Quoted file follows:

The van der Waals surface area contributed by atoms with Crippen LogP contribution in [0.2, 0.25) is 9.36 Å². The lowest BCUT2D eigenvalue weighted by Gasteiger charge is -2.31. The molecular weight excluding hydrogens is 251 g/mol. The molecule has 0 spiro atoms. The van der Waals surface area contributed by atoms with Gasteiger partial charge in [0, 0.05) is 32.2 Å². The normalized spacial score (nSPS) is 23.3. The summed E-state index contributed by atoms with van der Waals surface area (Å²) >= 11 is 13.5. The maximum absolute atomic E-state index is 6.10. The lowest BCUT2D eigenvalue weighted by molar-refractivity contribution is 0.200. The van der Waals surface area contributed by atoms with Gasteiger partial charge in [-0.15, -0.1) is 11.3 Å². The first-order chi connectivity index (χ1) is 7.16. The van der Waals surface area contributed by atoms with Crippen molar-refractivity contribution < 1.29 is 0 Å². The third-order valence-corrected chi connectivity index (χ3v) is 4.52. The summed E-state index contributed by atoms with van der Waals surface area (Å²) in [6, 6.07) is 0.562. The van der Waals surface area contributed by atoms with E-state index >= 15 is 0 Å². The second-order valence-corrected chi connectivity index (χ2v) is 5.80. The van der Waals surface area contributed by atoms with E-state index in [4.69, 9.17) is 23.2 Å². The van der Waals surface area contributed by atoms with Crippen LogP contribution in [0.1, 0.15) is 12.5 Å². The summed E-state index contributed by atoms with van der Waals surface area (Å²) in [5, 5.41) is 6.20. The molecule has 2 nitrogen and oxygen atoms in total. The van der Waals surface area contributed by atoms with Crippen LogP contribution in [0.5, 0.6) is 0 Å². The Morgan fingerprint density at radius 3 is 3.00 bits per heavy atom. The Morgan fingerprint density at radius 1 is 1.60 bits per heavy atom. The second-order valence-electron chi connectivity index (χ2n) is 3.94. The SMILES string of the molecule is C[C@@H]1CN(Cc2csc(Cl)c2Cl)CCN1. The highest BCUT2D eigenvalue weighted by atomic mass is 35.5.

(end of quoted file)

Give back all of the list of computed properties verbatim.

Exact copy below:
The van der Waals surface area contributed by atoms with Crippen LogP contribution in [0.2, 0.25) is 9.36 Å². The lowest BCUT2D eigenvalue weighted by Gasteiger charge is -2.31. The molecular weight excluding hydrogens is 251 g/mol. The molecule has 0 spiro atoms. The van der Waals surface area contributed by atoms with Gasteiger partial charge in [0, 0.05) is 32.2 Å². The normalized spacial score (nSPS) is 23.3. The summed E-state index contributed by atoms with van der Waals surface area (Å²) >= 11 is 13.5. The maximum absolute atomic E-state index is 6.10. The lowest BCUT2D eigenvalue weighted by molar-refractivity contribution is 0.200. The van der Waals surface area contributed by atoms with Gasteiger partial charge in [-0.15, -0.1) is 11.3 Å². The first-order chi connectivity index (χ1) is 7.16. The van der Waals surface area contributed by atoms with Crippen molar-refractivity contribution < 1.29 is 0 Å². The third-order valence-corrected chi connectivity index (χ3v) is 4.52. The summed E-state index contributed by atoms with van der Waals surface area (Å²) in [6, 6.07) is 0.562. The van der Waals surface area contributed by atoms with E-state index >= 15 is 0 Å². The second-order valence-corrected chi connectivity index (χ2v) is 5.80. The van der Waals surface area contributed by atoms with E-state index in [4.69, 9.17) is 23.2 Å². The van der Waals surface area contributed by atoms with Crippen LogP contribution in [0.1, 0.15) is 12.5 Å². The summed E-state index contributed by atoms with van der Waals surface area (Å²) in [5, 5.41) is 6.20. The molecule has 2 nitrogen and oxygen atoms in total. The van der Waals surface area contributed by atoms with Crippen LogP contribution in [0.5, 0.6) is 0 Å². The Morgan fingerprint density at radius 3 is 3.00 bits per heavy atom. The Morgan fingerprint density at radius 1 is 1.60 bits per heavy atom. The second-order valence-electron chi connectivity index (χ2n) is 3.94. The SMILES string of the molecule is C[C@@H]1CN(Cc2csc(Cl)c2Cl)CCN1. The highest BCUT2D eigenvalue weighted by atomic mass is 35.5.